- The California Consumer Privacy Act of 2018 (CCPA) expands the state’s already extensive privacy and information security legal framework.
- It regulates how businesses – regardless of where they are located or headquartered – can collect, retain and sell California residents’ personal information.
- Although the CCPA is not scheduled to go into force until January 1, 2020, it is already being compared to the European Union’s General Data Protection Regulation, which went into force in May 2018.
While privacy experts have been focusing on implementation of the European Union’s General Data Protection Regulation (GDPR), a domestic development may have an equal impact on businesses operating in U.S. markets. California has recently enacted the California Consumer Privacy Act of 2018 (CCPA), a sweeping rewrite of its own privacy laws. Given the state’s role as a frequent legal pioneer and the importance of its markets (and consumers) to businesses around the world, California’s new privacy regime may have wide and deep impacts on consumer-facing businesses.
With the enactment of the CCPA, California has expanded its already extensive data privacy legal framework. The CCPA regulates how businesses – regardless of where they are located or headquartered – can collect, retain and sell California residents’ personal information. If a business fails to comply with the CCPA, the law authorizes the state’s attorney general to seek civil penalties and permits a private right of action for monetary damages.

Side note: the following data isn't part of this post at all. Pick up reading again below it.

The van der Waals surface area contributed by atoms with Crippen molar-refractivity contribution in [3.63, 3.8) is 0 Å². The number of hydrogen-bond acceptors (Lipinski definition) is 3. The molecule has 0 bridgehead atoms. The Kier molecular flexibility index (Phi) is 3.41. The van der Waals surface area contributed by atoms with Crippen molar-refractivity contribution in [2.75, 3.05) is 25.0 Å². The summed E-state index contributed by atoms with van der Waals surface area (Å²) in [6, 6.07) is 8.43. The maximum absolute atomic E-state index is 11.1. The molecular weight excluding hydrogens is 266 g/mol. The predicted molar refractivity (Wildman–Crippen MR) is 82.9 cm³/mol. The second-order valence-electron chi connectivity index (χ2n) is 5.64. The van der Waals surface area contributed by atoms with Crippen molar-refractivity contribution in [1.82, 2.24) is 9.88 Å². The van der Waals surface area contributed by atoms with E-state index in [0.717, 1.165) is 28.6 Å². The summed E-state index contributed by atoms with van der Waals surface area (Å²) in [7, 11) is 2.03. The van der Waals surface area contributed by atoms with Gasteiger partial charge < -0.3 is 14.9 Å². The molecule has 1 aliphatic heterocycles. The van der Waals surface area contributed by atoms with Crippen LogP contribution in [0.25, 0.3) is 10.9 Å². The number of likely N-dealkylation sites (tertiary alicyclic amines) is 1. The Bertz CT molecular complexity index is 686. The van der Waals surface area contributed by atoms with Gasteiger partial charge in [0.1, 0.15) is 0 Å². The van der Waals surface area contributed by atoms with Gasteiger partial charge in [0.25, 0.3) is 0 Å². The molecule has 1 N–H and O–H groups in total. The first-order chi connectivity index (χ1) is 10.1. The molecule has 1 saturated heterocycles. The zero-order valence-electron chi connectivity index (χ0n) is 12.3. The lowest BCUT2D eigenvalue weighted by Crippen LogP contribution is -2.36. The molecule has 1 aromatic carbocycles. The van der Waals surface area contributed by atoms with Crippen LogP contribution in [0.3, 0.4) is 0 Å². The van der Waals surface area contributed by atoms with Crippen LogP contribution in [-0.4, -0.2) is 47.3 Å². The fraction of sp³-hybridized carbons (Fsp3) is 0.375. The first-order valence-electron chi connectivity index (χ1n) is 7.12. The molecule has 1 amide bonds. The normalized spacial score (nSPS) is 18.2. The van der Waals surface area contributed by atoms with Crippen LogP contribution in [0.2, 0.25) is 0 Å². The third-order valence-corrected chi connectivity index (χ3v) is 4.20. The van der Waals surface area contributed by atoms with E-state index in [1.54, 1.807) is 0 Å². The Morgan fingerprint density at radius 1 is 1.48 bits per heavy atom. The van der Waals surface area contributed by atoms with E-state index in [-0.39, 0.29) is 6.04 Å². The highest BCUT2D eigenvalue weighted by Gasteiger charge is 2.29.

One of the new law’s most consequential aspects is its definition of “personal information,” which it provides as any “information that identifies, relates to, describes, is capable of being associated with, or could reasonably be linked, directly or indirectly, with a particular consumer or household.” In addition to the more generally accepted examples of personal information (e.g., name, address, Social Security number), the CCPA also includes within its definition an Internet Protocol address, Internet browsing and search history, and an individual’s interaction with an Internet website, application or advertisement. The definition dramatically increases the scope of the privacy law’s applicability to routine business transactions.
In addition, the CCPA defines a “business” as any for-profit entity conducting business in California that collects personal information (and that alone, or jointly with others, determines the purposes and means of data processing) and that satisfies at least one of the following thresholds:
- Has an annual gross revenue of at least $25 million
- Buys, sells, or receives or shares for commercial purposes the personal information of 50,000 or more consumers
- Derives at least 50 percent of its annual revenues from selling personal information
California has a history of affording its residents enhanced data privacy rights (e.g., California Online Privacy Protection Act, California Data Protection Act), and the CCPA continues this practice. For example, the CCPA provides Californians the right to request that a business disclose the categories and specific pieces of personal information it collects, the categories of sources from which that information is collected, and the business purposes for collecting or selling the information. It also grants Californians the right to request that a business delete and cease selling to third parties their personal information.
Although the CCPA is not scheduled to go into force until January 1, 2020, it is already being compared to the GDPR, which went into force in May 2018 and places strict data privacy and information security restrictions on organizations that are established in, provide goods or services to, or monitor the behavior of individuals residing within Europe. Businesses should start proactively evaluating the CCPA’s impact on their internal and external operations and begin developing compliance programs.